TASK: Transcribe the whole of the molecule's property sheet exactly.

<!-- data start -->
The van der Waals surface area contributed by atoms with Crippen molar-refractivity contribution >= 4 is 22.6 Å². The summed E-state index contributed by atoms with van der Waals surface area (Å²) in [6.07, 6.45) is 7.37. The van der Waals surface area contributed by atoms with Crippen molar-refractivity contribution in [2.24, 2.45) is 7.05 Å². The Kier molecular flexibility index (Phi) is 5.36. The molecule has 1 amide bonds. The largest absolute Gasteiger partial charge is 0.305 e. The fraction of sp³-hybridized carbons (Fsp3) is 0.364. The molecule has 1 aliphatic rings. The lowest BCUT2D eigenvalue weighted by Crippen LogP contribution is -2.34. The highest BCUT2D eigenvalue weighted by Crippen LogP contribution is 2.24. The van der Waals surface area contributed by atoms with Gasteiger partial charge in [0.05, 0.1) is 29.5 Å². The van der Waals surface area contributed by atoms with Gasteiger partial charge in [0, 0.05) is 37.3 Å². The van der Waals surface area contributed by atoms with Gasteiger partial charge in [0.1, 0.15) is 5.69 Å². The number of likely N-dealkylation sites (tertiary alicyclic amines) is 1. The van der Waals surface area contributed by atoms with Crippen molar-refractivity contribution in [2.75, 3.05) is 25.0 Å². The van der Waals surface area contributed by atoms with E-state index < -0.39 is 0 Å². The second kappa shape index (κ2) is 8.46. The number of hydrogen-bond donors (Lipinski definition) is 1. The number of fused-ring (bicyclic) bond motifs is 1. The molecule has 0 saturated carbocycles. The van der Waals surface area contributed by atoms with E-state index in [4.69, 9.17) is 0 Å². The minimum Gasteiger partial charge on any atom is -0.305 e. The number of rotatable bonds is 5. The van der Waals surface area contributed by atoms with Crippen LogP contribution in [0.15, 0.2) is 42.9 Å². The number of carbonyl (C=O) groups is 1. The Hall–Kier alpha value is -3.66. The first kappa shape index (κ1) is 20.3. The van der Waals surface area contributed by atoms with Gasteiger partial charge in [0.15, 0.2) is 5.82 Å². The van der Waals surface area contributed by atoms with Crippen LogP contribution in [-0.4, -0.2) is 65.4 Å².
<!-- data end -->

The van der Waals surface area contributed by atoms with Crippen molar-refractivity contribution >= 4 is 22.6 Å². The summed E-state index contributed by atoms with van der Waals surface area (Å²) in [6.07, 6.45) is 7.37. The van der Waals surface area contributed by atoms with Crippen molar-refractivity contribution in [2.24, 2.45) is 7.05 Å². The Kier molecular flexibility index (Phi) is 5.36. The molecule has 1 amide bonds. The largest absolute Gasteiger partial charge is 0.305 e. The fraction of sp³-hybridized carbons (Fsp3) is 0.364. The molecule has 1 aliphatic rings. The lowest BCUT2D eigenvalue weighted by Crippen LogP contribution is -2.34. The highest BCUT2D eigenvalue weighted by Crippen LogP contribution is 2.24. The van der Waals surface area contributed by atoms with Gasteiger partial charge in [0.05, 0.1) is 29.5 Å². The van der Waals surface area contributed by atoms with Gasteiger partial charge in [0, 0.05) is 37.3 Å². The van der Waals surface area contributed by atoms with Gasteiger partial charge in [0.1, 0.15) is 5.69 Å². The number of likely N-dealkylation sites (tertiary alicyclic amines) is 1. The van der Waals surface area contributed by atoms with Crippen molar-refractivity contribution in [2.75, 3.05) is 25.0 Å². The van der Waals surface area contributed by atoms with E-state index < -0.39 is 0 Å². The second kappa shape index (κ2) is 8.46. The number of hydrogen-bond donors (Lipinski definition) is 1. The number of fused-ring (bicyclic) bond motifs is 1. The molecule has 0 saturated carbocycles. The van der Waals surface area contributed by atoms with E-state index in [4.69, 9.17) is 0 Å². The minimum Gasteiger partial charge on any atom is -0.305 e. The number of rotatable bonds is 5. The van der Waals surface area contributed by atoms with Crippen LogP contribution in [0.15, 0.2) is 42.9 Å². The number of carbonyl (C=O) groups is 1. The Hall–Kier alpha value is -3.66. The first kappa shape index (κ1) is 20.3. The van der Waals surface area contributed by atoms with Gasteiger partial charge in [0.15, 0.2) is 5.82 Å². The van der Waals surface area contributed by atoms with Crippen LogP contribution in [-0.4, -0.2) is 65.4 Å².